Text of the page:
The Turn of the Screw

Benjamin Britten The Turn of the Screw chamber opera to a libretto by Myfanwy Piper based on the novella by Henry James. Directed 2011 by Jonathan Kent at Glyndebourne. Stars Miah Persson (Governess), Toby Spence (Quint), Thomas Parfitt (Miles), Joanna Songi (Flora), Susan Bickley (Mrs. Grose), and Giselle Allen (Miss Jessel). Jakub Hrůša conducts members of the London Philharmonic Orchestra. Designs by Paul Brown; lighting designed by Paul Henderson; sound supervision by Jean Chatauret; music produced by Sébastian Chonion; produced by George Bruell and Toni Hajal; directed for film by François Roussillon. Released 2012, disc has 5.1 dts-HD Master Audio sound. Grade: A-

Gramophone praised this disc twice in 2013. Mike Ashman gave it his "strong recommendation" in the November issue at page 93. The "Britten Centenary Issue" (page 39) says that "Jonathan Kent's production is perfectly handled and he draws some outstanding performances from his cast."

It's astonishing how much is accomplished in this opera with so few people in front of the scenery. On the stage are 6 singers (no chorus). In the pit you find 14 persons: a string quartet, double bass, flute, oboe, clarinet, bassoon, horn, harp, piano, drummer, and a baton (some musicians play several related instruments).  Together these 20 souls keep you squirming for almost 2 hours under the turning screw. Here's the pit:

I'm not a musicologist, but I suspect that Brittian's score may be the greatest piece ever written for 8 to 24 players (24 is my definition of a small chamber orchestra). The runner-up would be Wagner's Siegfried Idyll, which also was scored originally for 13 players. TTotS has been regularly produced all over the world since its premiere thanks to its well-known story and the relatively modest forces that are required to put it on.

Even thought this is an amazing score played by top musicians, we do have a concern about the sound quality in subject title. Here's a comment from wonk James Kreh:

The audio recording (with both stereo and multi-channel tracks) offers excellent clarity, with the voices convincingly integrated with the orchestra. With such a small orchestral ensemble performing in a relatively small theater, the singers can be heard without “pushing” their voices nearly as hard as usual in opera. There is one significant technical issue that should be addressed: my OPPO BDP-103 player reports that this disc has a stereo LPCM track encoded at 48kHz/16-bit (just barely an improvement over 44.1kHz/16-bit encoding on CDs). This is not consistent with the de facto minimum standard of 48kHz/24-bit recording and encoding for fine-arts productions on Blu-ray. My player does not display the bit depth for dts-HD Master Audio tracks, but it’s probably safe to assume that the 48kHz sampling rate is also associated with 16-bit audio on the 5.1 soundtrack. It’s very difficult to assess the practical shortcomings of this audio issue on the final result. Experts who have performed A/B comparisons of the same recording encoded at 48/24 vs. “down-rezzed” to 48/16 are in universal agreement that the former is audibly better in terms of resolution, transparency, and potential dynamic range.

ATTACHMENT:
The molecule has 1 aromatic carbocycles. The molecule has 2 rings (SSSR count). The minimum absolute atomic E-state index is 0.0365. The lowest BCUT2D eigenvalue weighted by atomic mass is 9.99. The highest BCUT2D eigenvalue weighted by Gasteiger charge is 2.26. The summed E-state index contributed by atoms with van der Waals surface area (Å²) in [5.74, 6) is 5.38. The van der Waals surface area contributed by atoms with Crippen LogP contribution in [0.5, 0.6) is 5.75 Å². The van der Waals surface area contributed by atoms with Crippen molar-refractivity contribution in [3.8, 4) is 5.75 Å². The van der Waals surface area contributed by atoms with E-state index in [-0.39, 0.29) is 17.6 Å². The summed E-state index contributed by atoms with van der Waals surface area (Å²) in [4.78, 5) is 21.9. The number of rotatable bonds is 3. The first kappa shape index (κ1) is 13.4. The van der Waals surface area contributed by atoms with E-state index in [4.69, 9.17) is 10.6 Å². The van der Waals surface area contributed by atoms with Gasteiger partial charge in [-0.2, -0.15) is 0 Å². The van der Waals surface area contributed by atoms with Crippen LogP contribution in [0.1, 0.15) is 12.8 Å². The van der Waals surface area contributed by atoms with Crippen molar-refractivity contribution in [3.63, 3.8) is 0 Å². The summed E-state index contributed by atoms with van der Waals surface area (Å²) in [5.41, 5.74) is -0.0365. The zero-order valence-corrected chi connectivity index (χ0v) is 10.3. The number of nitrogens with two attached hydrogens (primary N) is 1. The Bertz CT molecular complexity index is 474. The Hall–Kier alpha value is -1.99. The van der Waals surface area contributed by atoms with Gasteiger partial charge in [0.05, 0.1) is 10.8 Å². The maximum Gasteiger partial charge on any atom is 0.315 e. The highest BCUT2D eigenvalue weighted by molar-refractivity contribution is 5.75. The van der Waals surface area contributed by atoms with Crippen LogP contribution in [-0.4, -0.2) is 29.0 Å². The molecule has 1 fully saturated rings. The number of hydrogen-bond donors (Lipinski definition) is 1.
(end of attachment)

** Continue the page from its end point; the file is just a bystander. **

One thing is for sure about the sound---the product does not give accurate information for the consumer to know what he's getting. That is, we think, something the entire HDVD publishing industry needs to work on.

François Roussillon was involved in this title from the start and it's published on his FRA label. The picture quality and video content is state-of-the-art in every way. As always with FRA, the packaging and keepcase booklet are themselves works of art.

Now we have the technical stuff out of the way and we can turn our attention to the content of this challenging title. There is a lot to puzzle over in the libretto, but we can cover the main mysteries.